UnemploymentRateFalls But May Rise Again
We often hear that this is a “jobless recovery,” and thus the troubling unemployment situation is on virtually everyone’s mind. The official unemployment rate for June unexpectedly fell to 9.5%, down from 9.7% in May. The pre-report consensus suggested the rate would rise to 9.8%, so the decline came as quite a surprise.
But as has been the case for a long time, a closer look at the actual jobs numbers reveals that the headline unemployment number of 9.5% is not nearly as positive as it looks. Breaking down the latest Labor Department unemployment report released last Friday, we find that the economy actually lost 125,000 net jobs in June.
So how could the unemployment rate drop from 9.7% in May to 9.5% in June? Because 652,000 people gave up on their job searches and left the labor force last month. People who are no longer looking for work aren’t counted as unemployed. By now, you’ve probably heard President Obama and administration spokespersons crowing about how the unemployment rate is finally coming down significantly. But they fail to mention that the official rate came down mainly because over 650,000 Americans stopped looking for work in June.
The real unemployment rate that includes those no longer looking for work and those who are “under-employed” (working a lesser job than they are qualified for or working part-time because they can’t find a full-time job) was 16.5% in June.
There is a good chance that the official unemployment rate will go back up in the next several months. Why? Most of the new jobs created this year were government jobs, including the hiring of apprx. 500,000 temporary census workers. As the census winds down, most of these temporary workers will lose their jobs in the months ahead and many will be added to the unemployment rolls once again.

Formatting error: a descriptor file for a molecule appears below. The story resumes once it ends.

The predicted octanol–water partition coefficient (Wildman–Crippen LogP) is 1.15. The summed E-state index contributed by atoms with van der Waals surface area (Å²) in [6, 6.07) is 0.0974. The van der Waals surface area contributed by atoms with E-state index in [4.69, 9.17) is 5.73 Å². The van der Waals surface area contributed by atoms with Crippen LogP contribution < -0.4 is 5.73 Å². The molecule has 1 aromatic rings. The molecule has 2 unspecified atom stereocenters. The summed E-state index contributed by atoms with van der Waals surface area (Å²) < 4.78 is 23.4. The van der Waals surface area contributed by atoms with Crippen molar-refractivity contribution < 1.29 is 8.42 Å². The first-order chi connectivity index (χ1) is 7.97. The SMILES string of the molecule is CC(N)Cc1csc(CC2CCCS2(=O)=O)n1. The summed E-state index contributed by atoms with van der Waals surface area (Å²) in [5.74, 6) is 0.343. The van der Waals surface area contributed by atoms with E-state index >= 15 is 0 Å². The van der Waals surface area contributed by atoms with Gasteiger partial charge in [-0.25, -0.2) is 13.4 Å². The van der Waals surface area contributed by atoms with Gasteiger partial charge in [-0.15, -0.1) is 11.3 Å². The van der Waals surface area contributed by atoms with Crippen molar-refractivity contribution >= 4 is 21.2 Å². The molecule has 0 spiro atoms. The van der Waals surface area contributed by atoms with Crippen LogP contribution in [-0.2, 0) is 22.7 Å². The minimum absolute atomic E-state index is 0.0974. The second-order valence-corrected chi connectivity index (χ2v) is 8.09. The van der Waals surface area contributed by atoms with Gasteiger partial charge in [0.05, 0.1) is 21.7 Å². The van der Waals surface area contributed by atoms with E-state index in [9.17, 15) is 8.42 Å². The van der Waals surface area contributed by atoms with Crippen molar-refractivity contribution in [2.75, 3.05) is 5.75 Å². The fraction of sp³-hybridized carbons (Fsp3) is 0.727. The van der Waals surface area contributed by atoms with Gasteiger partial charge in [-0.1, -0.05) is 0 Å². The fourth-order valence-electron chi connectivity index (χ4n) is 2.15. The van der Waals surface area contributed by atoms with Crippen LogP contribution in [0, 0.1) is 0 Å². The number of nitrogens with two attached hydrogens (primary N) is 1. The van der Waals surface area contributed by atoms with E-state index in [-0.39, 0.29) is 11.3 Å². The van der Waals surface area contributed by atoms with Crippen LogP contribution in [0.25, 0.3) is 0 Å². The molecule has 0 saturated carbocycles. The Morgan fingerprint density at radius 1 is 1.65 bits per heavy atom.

In fact, the latest jobs report noted that some 225,000 census workers were terminated in June, and more terminations will be coming in July and August as the census winds down. Many analysts believe this will cause the unemployment rate to climb again just ahead.
In addition, the weekly “initial claims” – the number of new persons filing for first-time unemployment benefits – has continued to hover above 450,000 per week for the last several weeks. The economy continues to shed jobs, even though the Obama administration claims that we are adding jobs.
According to the latest Labor Dept. report, there were 14.6 million people looking for work in June. The nation still has 7.9 million fewer private payroll jobs than it did when the recession began. It takes about 150,000 new jobs a month to keep up with population growth. The economy needs to create jobs at least twice that pace to bring down the jobless rate significantly.
Since the Senate failed to pass another extension of unemployment benefits on June 24, there are some who believe that a significant number of the unemployed will soon accept jobs they would not otherwise consider. Some economists suggest this will cause the unemployment rate to fall just ahead. That could be true, but probably not until most or all of the temporary census workers are terminated.